The number of tigers in the Sundarban regions has seen a meagre increase despite various initiatives by the forest division.
The newer steps include declaring more than half of the entire Sundarbans as reserve forest for free movement and breeding of tigers, increasing patrol outposts, introducing smart patrols equipped with modern technology to stop poachers and abolishing all permits during the mating season.
The number of tigers in the Bangladesh part of the Sundarbans, however, has increased from 108 to 114, only eight additions in the last four years.
According to a 2015 survey, the number of tigers in the Bangladesh part of the Sundarbans had dropped to an alarming 108.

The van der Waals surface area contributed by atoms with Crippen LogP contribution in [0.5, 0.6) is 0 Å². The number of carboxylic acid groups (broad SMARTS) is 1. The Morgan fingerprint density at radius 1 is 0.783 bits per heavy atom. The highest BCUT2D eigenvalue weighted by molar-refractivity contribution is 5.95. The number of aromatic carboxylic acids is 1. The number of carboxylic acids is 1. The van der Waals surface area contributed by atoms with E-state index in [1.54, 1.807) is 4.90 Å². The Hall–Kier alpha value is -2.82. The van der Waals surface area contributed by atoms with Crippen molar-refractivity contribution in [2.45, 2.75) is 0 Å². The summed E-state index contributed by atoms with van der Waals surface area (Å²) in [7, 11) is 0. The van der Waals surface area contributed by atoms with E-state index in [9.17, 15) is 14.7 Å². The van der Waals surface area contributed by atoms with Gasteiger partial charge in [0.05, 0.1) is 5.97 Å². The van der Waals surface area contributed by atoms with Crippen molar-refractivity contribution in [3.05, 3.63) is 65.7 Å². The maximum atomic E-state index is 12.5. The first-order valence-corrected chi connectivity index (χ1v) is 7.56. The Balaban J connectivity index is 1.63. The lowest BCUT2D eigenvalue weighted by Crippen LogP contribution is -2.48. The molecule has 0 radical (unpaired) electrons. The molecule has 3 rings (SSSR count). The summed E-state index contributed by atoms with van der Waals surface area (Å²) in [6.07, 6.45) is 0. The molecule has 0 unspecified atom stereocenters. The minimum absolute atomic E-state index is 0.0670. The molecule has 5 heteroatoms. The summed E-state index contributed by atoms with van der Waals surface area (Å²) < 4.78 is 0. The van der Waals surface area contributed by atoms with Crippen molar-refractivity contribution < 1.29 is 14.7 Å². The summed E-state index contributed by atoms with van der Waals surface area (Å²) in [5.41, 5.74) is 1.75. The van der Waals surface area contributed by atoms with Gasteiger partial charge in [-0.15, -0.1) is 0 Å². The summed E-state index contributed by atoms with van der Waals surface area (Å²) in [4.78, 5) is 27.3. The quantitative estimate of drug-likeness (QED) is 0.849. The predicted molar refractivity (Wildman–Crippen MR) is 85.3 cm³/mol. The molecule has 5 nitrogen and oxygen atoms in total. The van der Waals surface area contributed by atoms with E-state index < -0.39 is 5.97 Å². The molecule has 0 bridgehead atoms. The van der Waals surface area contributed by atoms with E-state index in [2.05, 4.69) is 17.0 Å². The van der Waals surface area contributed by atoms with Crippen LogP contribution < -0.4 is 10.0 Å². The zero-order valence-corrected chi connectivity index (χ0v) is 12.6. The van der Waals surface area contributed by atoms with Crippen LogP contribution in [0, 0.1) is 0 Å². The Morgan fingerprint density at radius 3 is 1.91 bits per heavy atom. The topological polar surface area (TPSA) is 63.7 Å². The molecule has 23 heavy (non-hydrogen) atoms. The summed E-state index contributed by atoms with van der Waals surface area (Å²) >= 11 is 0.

Sundarbans forest department data says 50 tigers died between 2001 and 2017. Of these, only 10 died naturally. 14 tigers were beaten to death by locals, one was killed in the 2007 Super Cyclone Sidr and the other 25 were killed by poachers.
Assistant Forest Conservator (ACF) of the Sundarbans (Khulna range) Mohammad Abu Saleh said the government has taken various steps to increase the number of tigers. "The Sundarbans has been freed from bandits and the benefits are visible. The number of tigers has increased in the last three years."
SK Amir Hossain, a professor of biotechnology and genetic engineering discipline at Khulna University, said tigers do not come to the locality unless they are very hungry.
"And there are many tiger deaths as a result of coming to the locality. For this reason, their food must be ensured in the deep forest inside the Sundarbans," he added.
Dr Abu Naser Mohsin Hossain, divisional forest officer (DFO) of the Sundarbans West Division, said the number of Royal Bengal Tigers has increased in the latest survey due to the surrender of bandits and poachers.